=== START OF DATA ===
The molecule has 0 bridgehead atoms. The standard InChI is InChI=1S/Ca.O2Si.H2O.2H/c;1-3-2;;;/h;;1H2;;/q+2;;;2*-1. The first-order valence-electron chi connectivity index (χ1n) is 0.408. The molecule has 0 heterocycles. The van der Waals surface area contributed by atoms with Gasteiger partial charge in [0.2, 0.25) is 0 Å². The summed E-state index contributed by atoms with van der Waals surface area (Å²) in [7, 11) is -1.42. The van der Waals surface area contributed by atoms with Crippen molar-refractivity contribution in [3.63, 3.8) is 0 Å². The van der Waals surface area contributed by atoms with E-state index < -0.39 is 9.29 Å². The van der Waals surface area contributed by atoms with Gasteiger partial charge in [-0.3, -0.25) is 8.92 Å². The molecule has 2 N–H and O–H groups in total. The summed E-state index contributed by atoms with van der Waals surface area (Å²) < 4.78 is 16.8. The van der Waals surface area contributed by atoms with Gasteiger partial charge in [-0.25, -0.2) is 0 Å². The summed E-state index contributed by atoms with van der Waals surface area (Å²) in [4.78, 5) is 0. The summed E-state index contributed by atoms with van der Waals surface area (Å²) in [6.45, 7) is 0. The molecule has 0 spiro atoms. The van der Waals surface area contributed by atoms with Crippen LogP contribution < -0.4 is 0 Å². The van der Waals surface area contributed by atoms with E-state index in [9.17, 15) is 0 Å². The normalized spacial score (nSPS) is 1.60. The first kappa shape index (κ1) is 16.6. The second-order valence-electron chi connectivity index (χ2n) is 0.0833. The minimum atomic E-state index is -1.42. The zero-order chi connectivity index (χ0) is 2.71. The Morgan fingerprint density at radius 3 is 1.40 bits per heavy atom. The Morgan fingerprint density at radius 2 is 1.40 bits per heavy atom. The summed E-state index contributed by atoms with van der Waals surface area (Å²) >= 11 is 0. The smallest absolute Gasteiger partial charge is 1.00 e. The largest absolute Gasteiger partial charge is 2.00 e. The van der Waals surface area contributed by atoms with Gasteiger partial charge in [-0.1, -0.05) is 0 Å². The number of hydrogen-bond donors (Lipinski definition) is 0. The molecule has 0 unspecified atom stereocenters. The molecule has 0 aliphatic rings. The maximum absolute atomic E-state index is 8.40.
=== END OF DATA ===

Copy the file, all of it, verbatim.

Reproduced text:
The molecule has 0 bridgehead atoms. The standard InChI is InChI=1S/Ca.O2Si.H2O.2H/c;1-3-2;;;/h;;1H2;;/q+2;;;2*-1. The first-order valence-electron chi connectivity index (χ1n) is 0.408. The molecule has 0 heterocycles. The van der Waals surface area contributed by atoms with Gasteiger partial charge in [0.2, 0.25) is 0 Å². The summed E-state index contributed by atoms with van der Waals surface area (Å²) in [7, 11) is -1.42. The van der Waals surface area contributed by atoms with Crippen molar-refractivity contribution in [3.63, 3.8) is 0 Å². The van der Waals surface area contributed by atoms with E-state index < -0.39 is 9.29 Å². The van der Waals surface area contributed by atoms with Gasteiger partial charge in [-0.3, -0.25) is 8.92 Å². The molecule has 2 N–H and O–H groups in total. The summed E-state index contributed by atoms with van der Waals surface area (Å²) < 4.78 is 16.8. The van der Waals surface area contributed by atoms with Gasteiger partial charge in [-0.25, -0.2) is 0 Å². The summed E-state index contributed by atoms with van der Waals surface area (Å²) in [4.78, 5) is 0. The summed E-state index contributed by atoms with van der Waals surface area (Å²) in [6.45, 7) is 0. The molecule has 0 spiro atoms. The van der Waals surface area contributed by atoms with Crippen LogP contribution < -0.4 is 0 Å². The van der Waals surface area contributed by atoms with E-state index in [9.17, 15) is 0 Å². The normalized spacial score (nSPS) is 1.60. The first kappa shape index (κ1) is 16.6. The second-order valence-electron chi connectivity index (χ2n) is 0.0833. The minimum atomic E-state index is -1.42. The zero-order chi connectivity index (χ0) is 2.71. The Morgan fingerprint density at radius 3 is 1.40 bits per heavy atom. The Morgan fingerprint density at radius 2 is 1.40 bits per heavy atom. The summed E-state index contributed by atoms with van der Waals surface area (Å²) >= 11 is 0. The smallest absolute Gasteiger partial charge is 1.00 e. The largest absolute Gasteiger partial charge is 2.00 e. The van der Waals surface area contributed by atoms with Gasteiger partial charge in [-0.1, -0.05) is 0 Å². The number of hydrogen-bond donors (Lipinski definition) is 0. The molecule has 0 unspecified atom stereocenters. The molecule has 0 aliphatic rings. The maximum absolute atomic E-state index is 8.40.